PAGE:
Have you ever received an email with a super-long link in it—a link so long it was unclickable? I certainly have.
Enter the amazing URL shrinker, a handy tool that shortens lengthy URLs (web addresses) to 25 or so characters.
There are several good uses for URL shinkers:
Twitter: Twitter allows 140 characters per tweet. Since most tweeters refer their followers to new blog posts, it makes sense to compress links to posts.
E-newsletters: Many services require you to write out the entire URL to sites you’re linking to. Compress the URL, and you’ve got a nice, clean-looking address that doesn’t scare people away.
Affiliate links: These links are usually dozens of characters long. Some people use link shorteners to get rid of all those extra characters and/or disguise the fact that they’re sending people to an affiliate link (we believe it’s wise to be above-board about disclosing affiliate links).
The downside to most URL shorteners is that they replace the originating website’s domain name with their own company name. For example, here’s a link to one of our articles that we shrank, using TinyURL.com:
Original (84 characters):
TinyURL version of the same link (26 characters):
With some services, however, you can customize your short URLs. Bitly.com, for example, gives you the option to create a custom short domain for personal or business use. (See Bitly’s Advanced Settings for instructions.)
Shrink Those Links!
These services are free, and for most you do not have to register.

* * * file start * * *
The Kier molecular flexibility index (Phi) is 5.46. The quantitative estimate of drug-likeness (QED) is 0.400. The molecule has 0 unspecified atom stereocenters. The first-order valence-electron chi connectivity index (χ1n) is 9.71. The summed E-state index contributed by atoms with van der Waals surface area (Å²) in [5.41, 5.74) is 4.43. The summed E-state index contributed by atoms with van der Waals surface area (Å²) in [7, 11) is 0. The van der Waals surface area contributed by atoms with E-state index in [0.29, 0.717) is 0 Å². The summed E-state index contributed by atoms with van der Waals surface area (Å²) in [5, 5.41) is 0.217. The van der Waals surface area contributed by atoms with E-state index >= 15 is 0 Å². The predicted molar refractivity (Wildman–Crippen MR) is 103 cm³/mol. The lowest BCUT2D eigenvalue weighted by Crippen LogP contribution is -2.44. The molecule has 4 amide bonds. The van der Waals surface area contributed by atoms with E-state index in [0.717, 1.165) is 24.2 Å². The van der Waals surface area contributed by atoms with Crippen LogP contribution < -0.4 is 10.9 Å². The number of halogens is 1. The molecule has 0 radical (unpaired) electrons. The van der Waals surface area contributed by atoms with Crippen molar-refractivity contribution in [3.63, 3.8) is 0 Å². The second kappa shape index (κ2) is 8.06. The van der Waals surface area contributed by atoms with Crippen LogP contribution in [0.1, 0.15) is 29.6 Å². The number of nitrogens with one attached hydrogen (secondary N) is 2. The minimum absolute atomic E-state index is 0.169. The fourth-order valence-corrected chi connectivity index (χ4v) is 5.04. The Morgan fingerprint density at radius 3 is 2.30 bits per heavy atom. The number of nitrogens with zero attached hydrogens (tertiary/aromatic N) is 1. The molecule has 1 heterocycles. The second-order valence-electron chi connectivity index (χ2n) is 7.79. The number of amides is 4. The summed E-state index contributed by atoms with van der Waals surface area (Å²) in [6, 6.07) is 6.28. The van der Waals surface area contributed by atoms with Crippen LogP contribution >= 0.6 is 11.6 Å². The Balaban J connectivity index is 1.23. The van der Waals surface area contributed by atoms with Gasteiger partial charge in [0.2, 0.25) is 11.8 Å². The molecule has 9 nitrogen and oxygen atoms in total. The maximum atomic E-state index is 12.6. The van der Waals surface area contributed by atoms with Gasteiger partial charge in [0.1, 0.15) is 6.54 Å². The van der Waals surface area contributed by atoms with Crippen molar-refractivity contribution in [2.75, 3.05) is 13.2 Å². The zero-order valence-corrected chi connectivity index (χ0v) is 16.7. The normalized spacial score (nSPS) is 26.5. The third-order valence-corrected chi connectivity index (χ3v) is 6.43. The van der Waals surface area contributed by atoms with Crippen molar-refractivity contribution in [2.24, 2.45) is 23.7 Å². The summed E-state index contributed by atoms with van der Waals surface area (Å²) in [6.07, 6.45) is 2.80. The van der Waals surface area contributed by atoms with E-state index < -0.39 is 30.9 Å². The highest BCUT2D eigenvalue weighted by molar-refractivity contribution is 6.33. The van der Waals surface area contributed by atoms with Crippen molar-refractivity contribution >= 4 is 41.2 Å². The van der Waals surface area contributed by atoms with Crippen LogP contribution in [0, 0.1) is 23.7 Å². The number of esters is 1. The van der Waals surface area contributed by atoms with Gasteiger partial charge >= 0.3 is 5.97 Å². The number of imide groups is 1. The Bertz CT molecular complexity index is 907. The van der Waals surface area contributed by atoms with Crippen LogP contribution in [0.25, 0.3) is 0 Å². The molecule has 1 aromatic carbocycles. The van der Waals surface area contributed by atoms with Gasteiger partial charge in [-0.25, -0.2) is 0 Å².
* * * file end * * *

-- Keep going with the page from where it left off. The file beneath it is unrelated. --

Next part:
Bitly is the compressor we use most. Not only does if have an attractive, easy to use interface, but you can track your links and see statistics like which of your links have been clicked. Bitly can also create QR codes and has a browser extension for Chrome, which means you can create a shortlink with the click of a button.
TinyURL also has a one-click link compressor browser extension, but unlike bitly, TinyURL’s extension is compatible with any browser. You can also create a custom alias (URL) if it’s available, allowing you to have a say in what the finished URL shortlink looks like. Another cool feature is the pop up preview, which lets your readers see a preview of the original URL when they hover over the link.
is.gd (think “is good”) is a basic URL compressor, but offers a neat feature: pronounceable shortlinks. The algorithm behind the URL creation doesn’t necessary create real words, but they are at least pronounceable and therefore more memorable. Is.gd also offers QR code creation at the click of a button.
In true Google fashion, goo.gl is a simple, efficient link shortener. Links are easy to create, and the “Details” page provides a QR code and stats of your link’s clicks. A Chrome browser extension is also available.
Su.pr is a top-rated compression service from the people behind StumbleUpon. Su.pr tracks the click-through rates of your shortened links and makes suggestions for the best time to post based on your history. Su.pr links have the added benefit of gaining exposure on the StumbleUpon platform, but you do need to create a free account with StumbleUpon to use su.pr.
- Click this post’s headline to get its permanent URL. If you’re feeling lazy, the URL is http://www.bloggingbistro.com/5-fantastic-url-shorteners/
- Choose a service from the list and shrink the URL.
- Write your own Facebook update or tweet, linking your readers to this post using the compressed URL.
- Let us know which service you like best.
Here’s a ready-made tweet so you can share what you just learned: